I just finished reading the 68-page Startup Genome Report (thanks to David Hassell for telling me about it).
The report is based on data collected from 650+ Web startups and is a must-read for anyone working on starting an Internet business.
Here are some highlights to give you a taste:
The six key stages Internet startups typically go through are:
Internet startups that don’t move through the stages above show less progress. …
I can’t help but feel cheesy writing the above headline — it feels like something a shuckster — trying to sell you something — would write.
But I’m not selling you anything…other than some free advice!
I know a lot of you want to increase your income over time (I do) and I recently had an “uh-huh” moment about my own personal income path.
The below graph is my income plotted over the last 20 years (you’ll notice that I don’t volunteer my actual income in the graph — that’s because it’s none of your business!).
The first tip I have is that you need to plot out your past income onto a spreadsheet and chart it out (like the graph above). …
Great piece in the WSJ yesterday about the secrets of Apple stores.
I found these 5 “secrets” that the WSJ uncovered most interesting:
Sales Associatates “Don’t Sell”
…sales associates are taught an unusual sales philosophy: not to sell, but rather to help customers solve problems. “Your job is to understand all of your customers’ needs—some of which they may not even realize they have,” one training manual says. To that end, employees receive no sales commissions and have no sales quotas.
Soft/Comforting Language Used
The store’s confidential training manual tells in-store technicians exactly what to say to customers it describes as emotional: “Listen and limit your responses to simple reassurances that you are doing so. ‘Uh-huh’ ‘I understand,’ etc.”
Former Geniuses say they were told to say “as it turns out” rather than “unfortunately” to sound less negative when they are unable to solve a tech problem.
Strict Rules On Performance
Apple employees who are six minutes late in their shifts three times in six months may be let go. While there are no sales quotas, employees must sell service packages with devices, according to former employees. Those who don’t sell enough are re-trained or moved to another position, depending on the store.
Back on the sales floor, new hires must shadow more experienced colleagues and aren’t allowed to interact with customers on their own until they’re deemed ready. That can be a couple of weeks or even longer.
Keith Bruce, 23, who worked at an Apple store in Virginia for three-and-a-half years until December 2009, says he was told the sales floor was a stage where he should focus on things he can do, rather than things he can’t. If a customer mispronounced an item name, he was forbidden from correcting them because that would make them feel patronized.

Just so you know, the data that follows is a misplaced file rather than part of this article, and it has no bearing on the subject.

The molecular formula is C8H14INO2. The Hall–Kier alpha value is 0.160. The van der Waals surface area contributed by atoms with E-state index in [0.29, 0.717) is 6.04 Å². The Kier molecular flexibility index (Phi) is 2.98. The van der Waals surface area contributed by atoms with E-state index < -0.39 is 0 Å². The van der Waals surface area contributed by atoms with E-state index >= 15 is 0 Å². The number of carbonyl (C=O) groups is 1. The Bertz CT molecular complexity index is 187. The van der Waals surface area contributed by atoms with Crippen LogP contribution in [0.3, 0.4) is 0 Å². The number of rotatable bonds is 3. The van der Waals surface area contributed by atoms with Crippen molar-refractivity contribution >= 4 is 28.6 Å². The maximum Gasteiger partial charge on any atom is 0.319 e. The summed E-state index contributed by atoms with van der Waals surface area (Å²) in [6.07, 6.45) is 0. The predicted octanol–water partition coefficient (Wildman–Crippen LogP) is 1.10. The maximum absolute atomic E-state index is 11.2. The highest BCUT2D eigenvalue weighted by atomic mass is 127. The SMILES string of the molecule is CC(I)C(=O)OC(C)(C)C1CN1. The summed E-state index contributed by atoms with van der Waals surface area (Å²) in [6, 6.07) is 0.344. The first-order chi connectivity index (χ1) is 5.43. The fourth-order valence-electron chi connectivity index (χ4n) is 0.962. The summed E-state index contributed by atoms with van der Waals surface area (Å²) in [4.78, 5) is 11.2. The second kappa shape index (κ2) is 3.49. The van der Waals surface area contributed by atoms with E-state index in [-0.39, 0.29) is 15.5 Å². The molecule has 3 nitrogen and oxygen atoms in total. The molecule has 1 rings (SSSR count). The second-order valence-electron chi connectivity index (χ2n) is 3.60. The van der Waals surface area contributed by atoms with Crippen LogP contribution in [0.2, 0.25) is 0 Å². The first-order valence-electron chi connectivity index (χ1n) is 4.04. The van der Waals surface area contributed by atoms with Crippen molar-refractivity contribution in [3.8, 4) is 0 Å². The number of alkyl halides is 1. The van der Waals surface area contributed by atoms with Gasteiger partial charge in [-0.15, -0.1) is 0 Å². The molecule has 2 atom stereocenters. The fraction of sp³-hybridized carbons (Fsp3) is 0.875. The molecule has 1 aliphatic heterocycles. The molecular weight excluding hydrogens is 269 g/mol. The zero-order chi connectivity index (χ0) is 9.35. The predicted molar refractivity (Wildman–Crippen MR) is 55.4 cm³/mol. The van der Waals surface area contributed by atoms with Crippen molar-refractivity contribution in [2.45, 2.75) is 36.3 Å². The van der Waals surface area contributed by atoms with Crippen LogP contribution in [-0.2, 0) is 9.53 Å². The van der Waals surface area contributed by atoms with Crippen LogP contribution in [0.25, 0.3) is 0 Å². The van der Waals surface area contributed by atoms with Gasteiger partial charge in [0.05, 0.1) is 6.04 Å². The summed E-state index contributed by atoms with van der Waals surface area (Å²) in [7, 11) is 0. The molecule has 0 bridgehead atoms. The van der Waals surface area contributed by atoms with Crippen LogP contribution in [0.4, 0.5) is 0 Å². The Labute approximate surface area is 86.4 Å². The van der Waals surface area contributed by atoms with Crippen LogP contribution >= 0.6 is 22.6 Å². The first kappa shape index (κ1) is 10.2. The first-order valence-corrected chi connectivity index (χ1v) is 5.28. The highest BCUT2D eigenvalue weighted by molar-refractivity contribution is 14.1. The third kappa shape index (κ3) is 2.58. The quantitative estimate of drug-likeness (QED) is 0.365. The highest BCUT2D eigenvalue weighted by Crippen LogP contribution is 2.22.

I love basketball.
I shoot hoops a few times a week; play in a fantasy basketball league and watch local NBA game on any night of the 8 month season.
As I watched the NBA playoffs this season, I realized that as tough as it is to be a pro in the NBA, it’s tougher to be a pro in business.
In basketball (and most sports), there’s a score that everyone can look at it…you know exactly where you stand versus your opponent.
In business, the score is much tougher. It may be a revenue goal (which most businesses don’t keep in real-time).
And in terms of how you compare to your opponent (i.e. competitor), you have to figure out how to determine your competitor’s score (which is very difficult in many businesses).
Tip: Chunk down your goals to smaller increments so that you know where you stand without waiting too long (like I illustrate in The 10 Maniacal Steps I Take For Setting Goals.
In basketball, there’s always a clock ticking. You know that there’s 10:05 left in the half or 1:07 left in the game. …
I was preparing my Dino kale salad with hard-boiled egg yesterday morning, and did a quick scan of the cover story in the San Francisco Chronicle (owned by the mighty Hearst Corp.).
The headline read:
I didn’t get it: why would the Chronicle run a headline that simply said “Bakery boss”?
It had a picture below it of two people hugging…I was still confused.
Did a local baker get promoted to “boss” and that somehow was newsorthy?
I’m a former journalist and the first rule of headlines is that it should be compelling enough to make the reader want to read on.
Then I noticed that there was a sticker on the paper and maybe that was hiding something. …
I wrote about the Win-Win Exercise earlier today and it reminded me that I have three other decision-making tips I use on a regular basis.
These are techniques I use when there’s a real close call (“50-50” so to speak) to make; they are often the most important decisions you’ll make.
So I’m putting all four decision-making tips here for easy access…plus I also remembered that I have this really cool illustration (below) that my nephew did for the topic!
If it’s a really tough decision on whether to take action or not take action, it is often the tougher decision that turns out to be the right one. …
A family friend asked for career advice the other day — he was trying to make a decision between finding a new job or staying put at his current job.
He was torn — almost manic — about which way to go…so I busted out the “Win-Win” exercise inspired by Yogi/Life Coach Terry.
I like using the “Win-Win Exercise” for making tough decisions — when the choice seems to be close to 50/50 — because you can literally get the best of both worlds…a true “win-win.”
Here we go!